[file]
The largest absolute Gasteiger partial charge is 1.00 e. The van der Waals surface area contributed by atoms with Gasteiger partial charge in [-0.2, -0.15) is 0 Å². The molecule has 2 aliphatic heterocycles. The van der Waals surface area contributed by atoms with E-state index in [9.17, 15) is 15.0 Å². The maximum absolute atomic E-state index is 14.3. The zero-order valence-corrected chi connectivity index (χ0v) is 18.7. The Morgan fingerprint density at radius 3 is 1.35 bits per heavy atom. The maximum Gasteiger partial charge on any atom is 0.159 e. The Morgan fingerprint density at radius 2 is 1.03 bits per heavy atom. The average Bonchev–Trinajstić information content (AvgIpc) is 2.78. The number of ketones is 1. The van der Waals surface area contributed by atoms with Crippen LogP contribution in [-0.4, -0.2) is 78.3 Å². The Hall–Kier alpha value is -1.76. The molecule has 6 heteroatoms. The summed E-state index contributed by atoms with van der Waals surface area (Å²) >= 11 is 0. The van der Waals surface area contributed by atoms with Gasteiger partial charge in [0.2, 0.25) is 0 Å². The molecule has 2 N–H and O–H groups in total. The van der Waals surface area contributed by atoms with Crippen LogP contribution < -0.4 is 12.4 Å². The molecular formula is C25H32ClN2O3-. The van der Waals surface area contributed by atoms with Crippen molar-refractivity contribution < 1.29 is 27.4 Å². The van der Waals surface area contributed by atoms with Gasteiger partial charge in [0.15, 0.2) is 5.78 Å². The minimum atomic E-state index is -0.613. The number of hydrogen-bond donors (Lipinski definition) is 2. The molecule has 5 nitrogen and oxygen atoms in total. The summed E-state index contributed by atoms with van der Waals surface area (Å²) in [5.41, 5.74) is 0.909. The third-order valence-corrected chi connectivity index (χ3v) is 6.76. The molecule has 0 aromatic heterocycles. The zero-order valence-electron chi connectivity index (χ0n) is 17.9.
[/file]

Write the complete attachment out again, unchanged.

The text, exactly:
The largest absolute Gasteiger partial charge is 1.00 e. The van der Waals surface area contributed by atoms with Gasteiger partial charge in [-0.2, -0.15) is 0 Å². The molecule has 2 aliphatic heterocycles. The van der Waals surface area contributed by atoms with E-state index in [9.17, 15) is 15.0 Å². The maximum absolute atomic E-state index is 14.3. The zero-order valence-corrected chi connectivity index (χ0v) is 18.7. The Morgan fingerprint density at radius 3 is 1.35 bits per heavy atom. The maximum Gasteiger partial charge on any atom is 0.159 e. The Morgan fingerprint density at radius 2 is 1.03 bits per heavy atom. The average Bonchev–Trinajstić information content (AvgIpc) is 2.78. The number of ketones is 1. The van der Waals surface area contributed by atoms with Crippen LogP contribution in [-0.4, -0.2) is 78.3 Å². The Hall–Kier alpha value is -1.76. The molecule has 6 heteroatoms. The summed E-state index contributed by atoms with van der Waals surface area (Å²) >= 11 is 0. The van der Waals surface area contributed by atoms with Gasteiger partial charge in [0.2, 0.25) is 0 Å². The molecule has 2 N–H and O–H groups in total. The van der Waals surface area contributed by atoms with Crippen LogP contribution < -0.4 is 12.4 Å². The molecular formula is C25H32ClN2O3-. The van der Waals surface area contributed by atoms with Crippen molar-refractivity contribution < 1.29 is 27.4 Å². The van der Waals surface area contributed by atoms with Gasteiger partial charge in [0.15, 0.2) is 5.78 Å². The minimum atomic E-state index is -0.613. The number of hydrogen-bond donors (Lipinski definition) is 2. The molecule has 5 nitrogen and oxygen atoms in total. The summed E-state index contributed by atoms with van der Waals surface area (Å²) in [5.41, 5.74) is 0.909. The third-order valence-corrected chi connectivity index (χ3v) is 6.76. The molecule has 0 aromatic heterocycles. The zero-order valence-electron chi connectivity index (χ0n) is 17.9.